A self-respecting person will treat the attention of an ex-husband or wife with respect, but without trying to “save the poor thing.” He or she understands that the former spouse is afraid, he or she sympathizes with the fact that the ex is in doubt and guilt. A self-respecting person will say that everything is fine with him/her and that there is no need to worry. And will distance without resentment and suffering on their face. But also, he/she will not try to reassure and console the ex too zealously.

If You Want to Take it All Back

If that’s you who left your spouse, think twice if the attraction that arose after the divorce is not guilt, fear of changing your life, or nostalgia. You do not have the right to count on the good personal boundaries of the abandoned partner. You are only responsible for your own. It is in your best interests to avoid a situation when you return to your family and change your mind in a week. It is in your best interest to be with someone you truly respect.

Therefore, treat yourself and your former partner with respect – do not rush things, do not arrange scenes, and do not be jealous. Divorce is officially the end of a relationship, and no one owes you anything. Use a divorce as a reminder of what you should always remember – you are two separate personalities with their own will. A good relationship cannot work out if you perceive the other as an extension of yourself or if you think that the partner automatically wants the same thing as you do.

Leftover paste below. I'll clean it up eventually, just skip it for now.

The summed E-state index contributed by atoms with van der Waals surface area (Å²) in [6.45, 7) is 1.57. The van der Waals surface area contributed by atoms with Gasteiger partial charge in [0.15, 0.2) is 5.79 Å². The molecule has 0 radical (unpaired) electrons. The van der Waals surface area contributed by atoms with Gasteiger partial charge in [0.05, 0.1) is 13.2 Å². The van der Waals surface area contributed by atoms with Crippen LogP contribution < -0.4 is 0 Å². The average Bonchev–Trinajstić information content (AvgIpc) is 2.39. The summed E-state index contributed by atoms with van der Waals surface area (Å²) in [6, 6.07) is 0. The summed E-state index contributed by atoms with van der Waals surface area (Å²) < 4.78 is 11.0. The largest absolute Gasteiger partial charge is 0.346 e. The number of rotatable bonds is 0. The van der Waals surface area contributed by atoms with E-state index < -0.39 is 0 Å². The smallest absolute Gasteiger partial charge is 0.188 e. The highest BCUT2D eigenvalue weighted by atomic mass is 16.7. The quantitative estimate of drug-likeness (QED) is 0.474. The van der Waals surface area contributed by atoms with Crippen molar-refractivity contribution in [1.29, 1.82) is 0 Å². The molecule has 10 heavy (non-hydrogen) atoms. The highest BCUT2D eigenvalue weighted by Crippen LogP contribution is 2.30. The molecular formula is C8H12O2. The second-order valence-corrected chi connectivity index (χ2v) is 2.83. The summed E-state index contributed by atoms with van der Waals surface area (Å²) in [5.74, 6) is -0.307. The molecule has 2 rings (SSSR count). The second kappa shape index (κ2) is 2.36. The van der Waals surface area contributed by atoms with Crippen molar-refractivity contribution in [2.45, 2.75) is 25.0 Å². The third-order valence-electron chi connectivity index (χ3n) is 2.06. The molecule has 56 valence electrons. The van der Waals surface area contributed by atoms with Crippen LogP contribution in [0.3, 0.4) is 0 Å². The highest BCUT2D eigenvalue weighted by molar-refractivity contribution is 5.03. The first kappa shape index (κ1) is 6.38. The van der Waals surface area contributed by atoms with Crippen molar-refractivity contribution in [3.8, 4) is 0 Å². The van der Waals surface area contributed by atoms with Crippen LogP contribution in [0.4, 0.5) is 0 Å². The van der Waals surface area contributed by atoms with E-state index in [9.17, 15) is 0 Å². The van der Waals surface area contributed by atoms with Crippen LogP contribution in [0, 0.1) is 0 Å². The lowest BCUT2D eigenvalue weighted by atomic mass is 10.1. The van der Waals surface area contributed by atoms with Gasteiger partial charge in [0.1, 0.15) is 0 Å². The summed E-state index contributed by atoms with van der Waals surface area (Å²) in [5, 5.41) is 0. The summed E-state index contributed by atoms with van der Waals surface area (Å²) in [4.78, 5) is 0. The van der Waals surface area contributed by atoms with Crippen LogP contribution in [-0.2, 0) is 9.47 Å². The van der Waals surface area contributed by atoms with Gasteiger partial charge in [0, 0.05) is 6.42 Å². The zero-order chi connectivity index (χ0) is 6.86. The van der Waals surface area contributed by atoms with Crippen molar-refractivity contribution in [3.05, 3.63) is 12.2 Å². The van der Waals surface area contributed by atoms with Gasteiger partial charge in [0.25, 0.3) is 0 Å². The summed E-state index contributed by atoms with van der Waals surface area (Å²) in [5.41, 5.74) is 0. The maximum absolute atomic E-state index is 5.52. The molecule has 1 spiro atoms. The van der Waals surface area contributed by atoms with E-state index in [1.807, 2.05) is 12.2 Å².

If you want to renew relations with a partner with whom you have children, your decision must be clear. This is a renewal of family relationships, and no “just dating attempts.” When you are sure you will understand this clearly. Until then, take care of your life, career, children. Work on establishing the partnership as parents, and find a compromise regarding custody.

*****

In general, the goal of each person after a divorce is not only to “survive” it but also to make their life happier in the future. After all, divorce has happened for some actual reason.

Both for those who initiated the breakup and for those for whom the divorce came as a surprise, it is foremost useful to think about your mistakes – about how to become self-sufficient and find inner harmony. It makes no sense to waste energy on blaming the former spouse and shifting responsibility. Only your personality is under your control.

And the good news is that any constructive work on oneself leads to amazing results immediately. You become stronger, more confident, and therefore more attractive without any special manipulations. Meeting with your ex ceases to seem a test of strength. Finally, if both of you feel this way, you may be ready for dating each other again – the coast is clear.

Happy reunions are possible and beautiful when the initiator of the separation shows confidence and perseverance, and the abandoned spouse does not show or even feel the need, emptiness, inferiority. In other words, both former spouses should sincerely want to “cure the disease – not the symptoms.”